"But the presence of so many well-known former officials - including Christine Todd Whitman, former governor of New Jersey, and William Weld and Jane Swift, both former governors of Massachusetts - suggests that once Republicans are out of public life they feel freer to speak out against the party's official platform, which calls for amending the Constitution to define marriage as
'the union of one man and one woman.'
"By contrast, the brief, shared with The New York Times by its drafters, cites past Supreme Court rulings dear to conservatives, including the Citizens United decision lifting restrictions on campaign financing, and a Washington, D.C., Second Amendment case that overturned a law barring handgun ownership.
"'We are trying to say to the court that we are judicial and political conservatives, and it is consistent with our values and philosophy for you to overturn Proposition 8,' said Ken Mehlman, the former chairman of the Republican National Committee, who came out as gay several years ago. He is on the board of the American Foundation for Equal Rights, which brought the California suit, and has spent months in quiet conversations with fellow Republicans to gather signatures for the brief.
"In making an expansive argument that same-sex marriage bans are discriminatory, the brief's signatories are at odds with the House Republican leadership, which has authorized the expenditure of tax dollars to defend the 1996 marriage law. The law defines marriage in the eyes of the federal government as the union of a man and a woman.
"Polls show that public attitudes have shifted drastically on same-sex marriage over the past decade. A majority of Americans now favor same-sex marriage, up from roughly one third in 2003.
"While Republicans lag behind the general population - the latest New York Times survey found a third of Republicans favor letting gay people marry - that, too, is changing quickly as more young people reach voting age. Several recent polls show that about 70 percent of voters under 30 back same-sex marriage.
"'The die is cast on this issue when you look at the percentage of younger voters who support gay marriage,'" said Steve Schmidt, who was a senior adviser to the 2008 Republican presidential nominee, Senator John McCain of Arizona, and who signed the brief. As Dick Cheney said years ago, 'Freedom means freedom for everybody.'"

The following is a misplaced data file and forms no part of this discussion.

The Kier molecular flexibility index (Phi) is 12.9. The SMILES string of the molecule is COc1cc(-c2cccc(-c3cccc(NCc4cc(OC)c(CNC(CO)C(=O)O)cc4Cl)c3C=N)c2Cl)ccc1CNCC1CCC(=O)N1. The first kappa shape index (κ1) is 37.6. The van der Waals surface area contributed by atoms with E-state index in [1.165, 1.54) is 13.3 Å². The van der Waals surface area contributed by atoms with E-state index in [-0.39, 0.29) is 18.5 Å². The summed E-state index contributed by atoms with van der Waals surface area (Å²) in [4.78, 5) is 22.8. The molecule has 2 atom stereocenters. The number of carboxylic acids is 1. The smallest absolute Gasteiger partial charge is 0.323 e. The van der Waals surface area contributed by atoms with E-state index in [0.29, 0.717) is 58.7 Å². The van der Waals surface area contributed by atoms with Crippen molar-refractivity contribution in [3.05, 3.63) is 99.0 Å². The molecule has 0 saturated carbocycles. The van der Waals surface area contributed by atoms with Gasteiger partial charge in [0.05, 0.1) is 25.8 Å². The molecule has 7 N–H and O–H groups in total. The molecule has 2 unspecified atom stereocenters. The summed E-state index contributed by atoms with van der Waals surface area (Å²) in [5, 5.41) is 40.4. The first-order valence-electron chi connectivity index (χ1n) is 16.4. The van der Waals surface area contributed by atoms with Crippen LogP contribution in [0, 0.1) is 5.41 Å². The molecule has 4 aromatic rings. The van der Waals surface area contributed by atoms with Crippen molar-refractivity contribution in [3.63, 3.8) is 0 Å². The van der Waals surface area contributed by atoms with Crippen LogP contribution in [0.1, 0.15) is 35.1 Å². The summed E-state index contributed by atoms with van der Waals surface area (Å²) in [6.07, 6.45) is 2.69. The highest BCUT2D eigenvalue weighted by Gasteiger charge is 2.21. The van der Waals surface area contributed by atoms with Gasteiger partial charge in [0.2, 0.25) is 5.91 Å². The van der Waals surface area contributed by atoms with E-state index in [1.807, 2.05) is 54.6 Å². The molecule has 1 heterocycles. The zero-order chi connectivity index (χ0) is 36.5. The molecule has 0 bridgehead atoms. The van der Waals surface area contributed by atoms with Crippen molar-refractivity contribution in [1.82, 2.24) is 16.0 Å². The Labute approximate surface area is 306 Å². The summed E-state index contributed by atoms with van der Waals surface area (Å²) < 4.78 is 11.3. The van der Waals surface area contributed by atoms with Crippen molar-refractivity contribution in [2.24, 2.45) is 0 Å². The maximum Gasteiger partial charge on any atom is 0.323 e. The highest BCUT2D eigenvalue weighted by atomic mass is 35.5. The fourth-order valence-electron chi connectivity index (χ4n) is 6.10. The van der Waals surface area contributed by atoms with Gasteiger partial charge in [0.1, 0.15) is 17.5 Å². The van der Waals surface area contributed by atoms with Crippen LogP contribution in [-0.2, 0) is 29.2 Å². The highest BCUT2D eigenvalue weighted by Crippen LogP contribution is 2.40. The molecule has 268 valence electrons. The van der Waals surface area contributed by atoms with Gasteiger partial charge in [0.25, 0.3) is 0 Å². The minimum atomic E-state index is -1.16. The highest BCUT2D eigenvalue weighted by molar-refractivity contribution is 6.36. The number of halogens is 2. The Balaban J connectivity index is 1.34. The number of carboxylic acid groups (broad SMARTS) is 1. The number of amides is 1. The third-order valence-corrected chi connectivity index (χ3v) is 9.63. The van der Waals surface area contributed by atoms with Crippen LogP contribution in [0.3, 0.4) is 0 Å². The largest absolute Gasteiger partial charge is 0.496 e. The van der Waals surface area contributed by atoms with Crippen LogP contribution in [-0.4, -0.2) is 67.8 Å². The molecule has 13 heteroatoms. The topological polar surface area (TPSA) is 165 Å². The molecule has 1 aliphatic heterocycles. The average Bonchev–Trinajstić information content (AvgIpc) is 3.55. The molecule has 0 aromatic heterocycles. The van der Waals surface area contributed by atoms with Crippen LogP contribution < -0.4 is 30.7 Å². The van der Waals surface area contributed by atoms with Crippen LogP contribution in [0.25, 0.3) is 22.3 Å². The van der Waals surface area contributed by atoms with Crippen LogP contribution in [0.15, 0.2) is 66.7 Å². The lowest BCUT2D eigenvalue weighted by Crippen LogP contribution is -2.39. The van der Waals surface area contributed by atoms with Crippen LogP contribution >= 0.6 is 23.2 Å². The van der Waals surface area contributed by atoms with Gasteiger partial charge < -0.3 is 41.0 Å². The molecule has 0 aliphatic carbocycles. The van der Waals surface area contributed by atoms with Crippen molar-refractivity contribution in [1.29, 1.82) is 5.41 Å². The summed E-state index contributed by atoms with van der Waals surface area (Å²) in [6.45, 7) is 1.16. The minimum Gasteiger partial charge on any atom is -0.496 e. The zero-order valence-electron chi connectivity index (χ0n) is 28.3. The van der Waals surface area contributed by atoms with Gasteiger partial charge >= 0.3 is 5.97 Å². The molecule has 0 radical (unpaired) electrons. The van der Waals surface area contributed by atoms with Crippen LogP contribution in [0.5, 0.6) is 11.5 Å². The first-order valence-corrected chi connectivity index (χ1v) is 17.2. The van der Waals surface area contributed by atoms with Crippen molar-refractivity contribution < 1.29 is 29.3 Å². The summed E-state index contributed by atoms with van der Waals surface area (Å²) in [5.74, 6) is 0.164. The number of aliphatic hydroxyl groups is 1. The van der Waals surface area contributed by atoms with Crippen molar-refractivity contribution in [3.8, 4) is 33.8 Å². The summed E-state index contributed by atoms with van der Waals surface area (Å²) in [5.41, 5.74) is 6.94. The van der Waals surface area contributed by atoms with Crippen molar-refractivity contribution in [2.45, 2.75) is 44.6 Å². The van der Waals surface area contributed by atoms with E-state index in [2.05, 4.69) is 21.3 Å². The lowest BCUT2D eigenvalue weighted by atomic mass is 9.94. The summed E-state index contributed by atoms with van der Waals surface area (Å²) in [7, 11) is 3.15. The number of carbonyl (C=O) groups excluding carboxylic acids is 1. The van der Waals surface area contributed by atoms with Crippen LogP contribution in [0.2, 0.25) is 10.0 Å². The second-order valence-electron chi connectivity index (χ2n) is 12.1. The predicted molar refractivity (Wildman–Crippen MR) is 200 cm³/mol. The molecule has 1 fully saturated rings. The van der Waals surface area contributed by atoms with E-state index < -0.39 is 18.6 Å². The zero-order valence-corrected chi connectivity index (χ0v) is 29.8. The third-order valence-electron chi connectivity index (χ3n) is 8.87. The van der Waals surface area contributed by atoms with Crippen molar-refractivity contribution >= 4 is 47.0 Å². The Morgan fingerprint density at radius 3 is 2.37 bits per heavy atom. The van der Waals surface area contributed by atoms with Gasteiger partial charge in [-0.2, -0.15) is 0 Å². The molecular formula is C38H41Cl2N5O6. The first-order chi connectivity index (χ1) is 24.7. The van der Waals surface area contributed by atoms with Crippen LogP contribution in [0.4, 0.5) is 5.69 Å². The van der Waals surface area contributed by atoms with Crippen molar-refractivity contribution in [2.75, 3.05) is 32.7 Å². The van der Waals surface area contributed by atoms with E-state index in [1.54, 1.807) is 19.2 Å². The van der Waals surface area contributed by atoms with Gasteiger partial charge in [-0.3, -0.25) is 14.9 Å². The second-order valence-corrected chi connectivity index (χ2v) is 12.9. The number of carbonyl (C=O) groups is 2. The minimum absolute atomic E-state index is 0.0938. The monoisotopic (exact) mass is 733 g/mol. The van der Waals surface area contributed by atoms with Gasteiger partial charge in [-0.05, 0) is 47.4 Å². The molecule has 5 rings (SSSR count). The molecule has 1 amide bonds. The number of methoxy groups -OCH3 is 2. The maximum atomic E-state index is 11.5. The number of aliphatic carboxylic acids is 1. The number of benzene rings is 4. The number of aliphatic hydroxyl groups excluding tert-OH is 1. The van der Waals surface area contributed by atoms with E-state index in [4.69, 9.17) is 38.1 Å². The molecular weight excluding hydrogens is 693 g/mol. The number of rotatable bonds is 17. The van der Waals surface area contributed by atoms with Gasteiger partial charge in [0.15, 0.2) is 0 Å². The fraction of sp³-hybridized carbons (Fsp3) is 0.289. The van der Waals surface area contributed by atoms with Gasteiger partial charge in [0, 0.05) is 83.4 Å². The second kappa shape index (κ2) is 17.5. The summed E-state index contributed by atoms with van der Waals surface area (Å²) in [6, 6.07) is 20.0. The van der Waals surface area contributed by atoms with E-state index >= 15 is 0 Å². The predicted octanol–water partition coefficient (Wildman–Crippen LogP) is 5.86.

"Still, it is clear that Republican backers of same-sex marriage have yet to bring the rest of the party around to their views. Mr. Feehery said there are regional as well as generational divisions, with opposition especially strong in the South. Speaking of Mr. Boehner, he said, 'I doubt very seriously that he is going to change his position.'
"Experts say that amicus briefs generally do not change Supreme Court justices' minds. But on Monday some said that the Republican brief, written by Seth P. Waxman, a former solicitor general in the administration of President Bill Clinton, and Reginald Brown, who served in the Bush White House Counsel's Office, might be an exception."
"The interest here, of course, is that the Conservative judges across the country may decide the outcome of the War, that the Conservatives' Gettysburg will be decided by those judges that were put into place in the federal and states judiciary systems.
The article also noted, "By contrast, the brief, shared with The New York Times by its drafters, cites past Supreme Court rulings dear to conservatives, including the Citizens United decision lifting restrictions on campaign financing, and a Washington, D.C., Second Amendment case that overturned a law barring handgun ownership, and we would be remiss in not showing another posting, this time from Ian Milhiser at Thinkprogress.org, "13 GOP Pennsylvania Senators Introduce New Plan To Rig The Electoral College For Republicans," to show that whether we're talking about the Tea Party Conservatives or the traditional leadership, a Conservative is a Conservative is a Conservative:
"Except, that is, for Pennsylvania.
"Gov. Tom Corbett (R-PA) was one of the earliest supporters of rigging the Electoral College,backing a plan to do so as early as 2011. Republican state Senate Majority Leader Dominic Pileggi was one of the leading supporters of election-rigging the and late this week, he — along with a dozen other co-sponsors — introduced a new plan to rig the Electoral College votes in his blue state of Pennsylvania. Under this legislation, a large chunk of Pennsylvania’s electoral votes would be awarded to the Republican candidate even though Pennsylvania is a solid blue state that has supported the Democratic candidate for president in every election since 1992.
"Of course, while the Republican election-rigging plan calls for blue states to give away electoral votes to Republicans, red states like Texas or South Carolina will continue to award 100 percent of their electors to the Republican."
Whether the Tea Party inmates will be in charge of the Conservative asylum is a moot point; the country may go under faster with them in charge, but their end game is the same: the subjugation of the poor and the middle class to the good old days of feudalism.
“To steal ideas from one person is plagiarism. To steal from many is research.”
Wilson Mizner (American playwright, raconteur, and entrepreneur. 1876 – 1933)